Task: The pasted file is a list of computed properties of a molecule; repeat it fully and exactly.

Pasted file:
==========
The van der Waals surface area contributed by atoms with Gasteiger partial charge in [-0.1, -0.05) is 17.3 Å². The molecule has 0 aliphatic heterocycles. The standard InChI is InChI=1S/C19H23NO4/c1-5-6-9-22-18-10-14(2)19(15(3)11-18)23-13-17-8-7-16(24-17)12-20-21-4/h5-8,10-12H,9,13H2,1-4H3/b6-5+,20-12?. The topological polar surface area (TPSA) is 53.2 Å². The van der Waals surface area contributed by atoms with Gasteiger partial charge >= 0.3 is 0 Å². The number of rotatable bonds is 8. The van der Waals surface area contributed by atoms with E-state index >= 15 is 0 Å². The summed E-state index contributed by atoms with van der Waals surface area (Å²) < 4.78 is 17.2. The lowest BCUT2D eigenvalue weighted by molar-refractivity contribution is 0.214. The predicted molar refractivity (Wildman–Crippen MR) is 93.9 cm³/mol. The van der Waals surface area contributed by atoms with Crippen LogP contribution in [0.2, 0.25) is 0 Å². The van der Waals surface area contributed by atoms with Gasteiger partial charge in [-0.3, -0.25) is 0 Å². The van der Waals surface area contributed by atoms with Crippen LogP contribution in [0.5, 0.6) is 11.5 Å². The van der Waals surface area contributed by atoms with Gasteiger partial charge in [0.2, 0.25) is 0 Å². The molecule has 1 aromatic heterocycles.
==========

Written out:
The van der Waals surface area contributed by atoms with Gasteiger partial charge in [-0.1, -0.05) is 17.3 Å². The molecule has 0 aliphatic heterocycles. The standard InChI is InChI=1S/C19H23NO4/c1-5-6-9-22-18-10-14(2)19(15(3)11-18)23-13-17-8-7-16(24-17)12-20-21-4/h5-8,10-12H,9,13H2,1-4H3/b6-5+,20-12?. The topological polar surface area (TPSA) is 53.2 Å². The van der Waals surface area contributed by atoms with Gasteiger partial charge >= 0.3 is 0 Å². The number of rotatable bonds is 8. The van der Waals surface area contributed by atoms with E-state index >= 15 is 0 Å². The summed E-state index contributed by atoms with van der Waals surface area (Å²) < 4.78 is 17.2. The lowest BCUT2D eigenvalue weighted by molar-refractivity contribution is 0.214. The predicted molar refractivity (Wildman–Crippen MR) is 93.9 cm³/mol. The van der Waals surface area contributed by atoms with Crippen LogP contribution in [0.2, 0.25) is 0 Å². The van der Waals surface area contributed by atoms with Gasteiger partial charge in [-0.3, -0.25) is 0 Å². The van der Waals surface area contributed by atoms with Crippen LogP contribution in [0.5, 0.6) is 11.5 Å². The van der Waals surface area contributed by atoms with Gasteiger partial charge in [0.2, 0.25) is 0 Å². The molecule has 1 aromatic heterocycles.